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Why "America" instead of "United States of America"?

Why "America" instead of "United States of America"?

Nov 28th, 2004, 11:33 PM
  #1  
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Why "America" instead of "United States of America"?

This question may have already been asked, but I have always wondered why most unitedstatians call themselves "americans" and refer to their country as "america". To my knowledge, there are five continents: Africa, America, Asia, Europe and Oceania. Spaniards refer to ourselves as Spanish and not Europeans.

I reckon that an Argentinian is as much American as a Canadian, Costa Rican or somebody from the USA. Moreover, and if there were 6 continents (North and South America as separated units), Canadians and Mexicans would also be Americans with the same rights to this name as those from the USA.

It puzzles many of us here in Europe, sorry, Spain. Any idea why the name has been appropriated in such an overwhelming way?

Regards,
mikelg is online now  
Nov 29th, 2004, 12:23 AM
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I suspect you'll get more comments about your "geography" than you will an answer to your question.

Generally speaking, seven continents are recognized: North and South America, Europe, Asia, Africa, Australia, and Antarctica.

I suspect a lot of other people from the Americas (both North and South) do not call themselves "americans" for fear of being confused as being from the USA...the Canadians for example. Perfectly understandable and for many reasons best not explored in fluffland.
Intrepid1 is offline  
Nov 29th, 2004, 12:43 AM
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mikelg : Are there other countries with the word "America" in them, specifically as USA? Then the answer is because we all, as humans, speak in abbreviations.
There is no "CPA" or "Canadian Provinces of America".
There is no "USM" or "United States of Mexico".
There is no "ESM" or "Estados Unidos de Espana".
Is this what you're asking?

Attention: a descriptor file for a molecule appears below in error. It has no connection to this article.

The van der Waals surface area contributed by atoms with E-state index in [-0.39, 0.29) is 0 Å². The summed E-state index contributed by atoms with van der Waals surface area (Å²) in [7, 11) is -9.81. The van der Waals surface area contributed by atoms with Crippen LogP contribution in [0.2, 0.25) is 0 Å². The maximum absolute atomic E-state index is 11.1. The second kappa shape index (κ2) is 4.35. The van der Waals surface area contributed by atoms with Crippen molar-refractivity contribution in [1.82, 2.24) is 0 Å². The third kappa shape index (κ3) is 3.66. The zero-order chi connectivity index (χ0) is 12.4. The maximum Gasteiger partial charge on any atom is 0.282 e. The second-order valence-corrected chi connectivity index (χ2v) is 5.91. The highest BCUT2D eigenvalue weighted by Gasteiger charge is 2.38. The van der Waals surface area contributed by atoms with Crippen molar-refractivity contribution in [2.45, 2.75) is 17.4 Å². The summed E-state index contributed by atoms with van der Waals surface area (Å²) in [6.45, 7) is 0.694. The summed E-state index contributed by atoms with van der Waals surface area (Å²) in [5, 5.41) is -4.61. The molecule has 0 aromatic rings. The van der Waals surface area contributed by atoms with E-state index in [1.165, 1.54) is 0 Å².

MaxwellSmart is offline  
Nov 29th, 2004, 01:04 AM
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Well, since I always get shouted down whenever I request that people refer to specific countries within Europe, rather than haphazardly stating 'Europe' and thus inferring some homogenized mass (and quite rudely ignoring all cultural, political and linguistic variations), I can't wait to find out how this post goes....! :-s
Tallulah is offline  
Nov 29th, 2004, 01:06 AM
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Why "America" instead of "United States of America"?

Because it's shorter.

Next question...
PatrickLondon is offline  
Nov 29th, 2004, 01:07 AM
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Sorry to correct you, Estados Unidos Mexicanos is the name of the country, according to their constitution.

The thing is that I find it odd that one country has taken the name of the whole continent (in Europe we are taught that there are 5 continents, not 7), and while it is true that unitedstatesofamericans are "americans", it is also true for Colombians, for example. To me, America is the continent, USA is the country, Canada is another country, etc.

By the way, would Central America be the eigth continent? Where would we leave Costa Rica, Honduras, Guatemala, etc, etc?
mikelg is online now  
Nov 29th, 2004, 01:30 AM
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The question is based on an incorrect assumption.

Citizens of the United States didn't appropriate the term. Europeans did.